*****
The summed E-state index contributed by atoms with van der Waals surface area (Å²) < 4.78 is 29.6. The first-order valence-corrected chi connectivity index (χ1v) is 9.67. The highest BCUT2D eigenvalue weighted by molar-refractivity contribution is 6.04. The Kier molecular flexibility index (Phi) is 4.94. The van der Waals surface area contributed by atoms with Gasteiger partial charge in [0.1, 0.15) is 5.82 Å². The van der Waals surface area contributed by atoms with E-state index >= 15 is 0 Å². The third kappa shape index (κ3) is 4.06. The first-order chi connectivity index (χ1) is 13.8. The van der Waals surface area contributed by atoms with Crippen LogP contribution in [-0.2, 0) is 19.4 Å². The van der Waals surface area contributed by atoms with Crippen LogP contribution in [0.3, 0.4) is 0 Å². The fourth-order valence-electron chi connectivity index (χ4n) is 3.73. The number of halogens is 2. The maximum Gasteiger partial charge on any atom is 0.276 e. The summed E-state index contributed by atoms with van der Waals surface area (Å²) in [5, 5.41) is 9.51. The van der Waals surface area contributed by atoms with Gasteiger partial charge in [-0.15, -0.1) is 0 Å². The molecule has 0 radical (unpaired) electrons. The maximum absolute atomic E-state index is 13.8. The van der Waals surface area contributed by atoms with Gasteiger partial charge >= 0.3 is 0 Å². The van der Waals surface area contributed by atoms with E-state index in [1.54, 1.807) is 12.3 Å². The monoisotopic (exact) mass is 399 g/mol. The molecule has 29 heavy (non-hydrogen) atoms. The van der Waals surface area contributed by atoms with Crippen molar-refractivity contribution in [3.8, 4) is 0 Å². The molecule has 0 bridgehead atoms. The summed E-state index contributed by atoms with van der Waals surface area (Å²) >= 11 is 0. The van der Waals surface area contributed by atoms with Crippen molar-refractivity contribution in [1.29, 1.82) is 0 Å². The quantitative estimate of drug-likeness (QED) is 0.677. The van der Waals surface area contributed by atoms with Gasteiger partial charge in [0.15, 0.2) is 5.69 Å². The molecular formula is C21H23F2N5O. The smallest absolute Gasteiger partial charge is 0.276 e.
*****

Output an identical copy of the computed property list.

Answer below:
The summed E-state index contributed by atoms with van der Waals surface area (Å²) < 4.78 is 29.6. The first-order valence-corrected chi connectivity index (χ1v) is 9.67. The highest BCUT2D eigenvalue weighted by molar-refractivity contribution is 6.04. The Kier molecular flexibility index (Phi) is 4.94. The van der Waals surface area contributed by atoms with Gasteiger partial charge in [0.1, 0.15) is 5.82 Å². The van der Waals surface area contributed by atoms with E-state index >= 15 is 0 Å². The third kappa shape index (κ3) is 4.06. The first-order chi connectivity index (χ1) is 13.8. The van der Waals surface area contributed by atoms with Crippen LogP contribution in [-0.2, 0) is 19.4 Å². The van der Waals surface area contributed by atoms with Crippen LogP contribution in [0.3, 0.4) is 0 Å². The fourth-order valence-electron chi connectivity index (χ4n) is 3.73. The number of halogens is 2. The maximum Gasteiger partial charge on any atom is 0.276 e. The summed E-state index contributed by atoms with van der Waals surface area (Å²) in [5, 5.41) is 9.51. The van der Waals surface area contributed by atoms with Gasteiger partial charge in [-0.15, -0.1) is 0 Å². The molecule has 0 radical (unpaired) electrons. The maximum absolute atomic E-state index is 13.8. The van der Waals surface area contributed by atoms with Gasteiger partial charge >= 0.3 is 0 Å². The van der Waals surface area contributed by atoms with E-state index in [1.54, 1.807) is 12.3 Å². The monoisotopic (exact) mass is 399 g/mol. The molecule has 29 heavy (non-hydrogen) atoms. The van der Waals surface area contributed by atoms with Crippen molar-refractivity contribution in [3.8, 4) is 0 Å². The molecule has 0 bridgehead atoms. The summed E-state index contributed by atoms with van der Waals surface area (Å²) >= 11 is 0. The van der Waals surface area contributed by atoms with Crippen molar-refractivity contribution in [1.29, 1.82) is 0 Å². The quantitative estimate of drug-likeness (QED) is 0.677. The van der Waals surface area contributed by atoms with Gasteiger partial charge in [0.15, 0.2) is 5.69 Å². The molecular formula is C21H23F2N5O. The smallest absolute Gasteiger partial charge is 0.276 e.